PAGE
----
I will usually pull the crank off to get a good clean of the BB and area around there really good, and inspect for cracks at all the welds or junctions of the suspension. Check all your torques on all pivots, anchors, clamps ect.
Definitely have the fork and shock serviced, and if you are knew just send them in to a suspension specialist they may find problems that crept up on the parts over time and you didn't really notice it until you get it back and it feels like a completely different fork. I always service my fork though the year but at least every two years I send it back to the manufacturer to have it checked out.
check the brake pads see if they need to be replaced or if they will need to be replaced soon. then you can pick them up at the beginning of the season so when you get out in the wet spring and you do wear them out you will have a fresh set waiting for you at home and you have already taken them out and put them back together so it's easier when you go to do it during the season.
And another vote for changing cables and housing for superior shifting.
Doing all this at in the off season allows you to take you time and really get to know your bike and learn how to do some of the work without worrying about missing out on a great day of single track riding.
I unquestionably agree with jrastories statement that working on your own bike gives you the opportunity to get to know your bike. I suggest this for almost everyone. However, I donít fully agree with his statement regarding sealed bearings. Yes, they are sealed, but usually with an easily removable elastomeric or silicone seal. Yes, the seal is there for a reason. Itís not sealed necessarily to prevent maintenance, itís sealed to protect the bearings from grit and such and to facilitate keeping the lubricant where itís intended to be.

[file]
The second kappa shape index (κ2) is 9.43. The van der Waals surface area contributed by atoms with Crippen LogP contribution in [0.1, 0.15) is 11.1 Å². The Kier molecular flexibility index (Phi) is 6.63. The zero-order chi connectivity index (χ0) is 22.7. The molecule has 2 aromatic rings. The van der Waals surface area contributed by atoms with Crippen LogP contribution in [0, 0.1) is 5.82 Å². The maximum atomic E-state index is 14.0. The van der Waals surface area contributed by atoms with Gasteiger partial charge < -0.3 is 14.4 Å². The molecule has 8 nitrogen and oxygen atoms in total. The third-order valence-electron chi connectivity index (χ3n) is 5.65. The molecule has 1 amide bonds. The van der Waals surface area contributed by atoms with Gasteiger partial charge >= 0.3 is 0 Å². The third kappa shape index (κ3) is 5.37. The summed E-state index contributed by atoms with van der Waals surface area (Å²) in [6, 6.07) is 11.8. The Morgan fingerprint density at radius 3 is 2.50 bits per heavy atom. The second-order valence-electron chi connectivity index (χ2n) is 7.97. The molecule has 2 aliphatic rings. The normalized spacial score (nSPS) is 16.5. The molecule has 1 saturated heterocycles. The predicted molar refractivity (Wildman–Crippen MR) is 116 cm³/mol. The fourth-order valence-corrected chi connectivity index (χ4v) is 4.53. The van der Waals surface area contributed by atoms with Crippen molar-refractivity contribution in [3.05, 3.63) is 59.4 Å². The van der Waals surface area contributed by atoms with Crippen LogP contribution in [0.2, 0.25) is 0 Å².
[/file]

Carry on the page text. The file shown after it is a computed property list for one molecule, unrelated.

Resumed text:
Originally Posted by jrastories
Done carefully and with consideration, maintaining sealed bearings (or non-sealed) can and will extend the life of the bearing. Not all sealed bearings are cheap. For me, dropping $40 to $70 on a set of bearings than can be easily and effectively maintained isnít in my budget.
Just before my riding season starts, I always do a full tear down and inspection on my bike. I replace cables/housing, bleed brakes, replace brake pads, service suspension, and replace any necessary parts (particularly drivetrain parts) that are worn. I also check all bearings and replace any that have roughness to them. Everything gets cleaned and fresh grease.
I'm also a bit meticulous with maintenance during the riding season and clean my bike after every couple of rides...or every ride if it's muddy out, because I keep my bike in my apartment and would rather not scatter mud all over my floors. Every few weeks during the riding season I give my bike a once over to check chain for wear, check cables and tires, etc...
Tear it down to a bare frame and put everything back together. I'd replace all of the consumable as well; chain, cables, housing, grips, bb30 bearings. Full suspension service is a must. Rebuild all bearings as well. It's definitely a big repair bill but it really helps minimize your in season down time.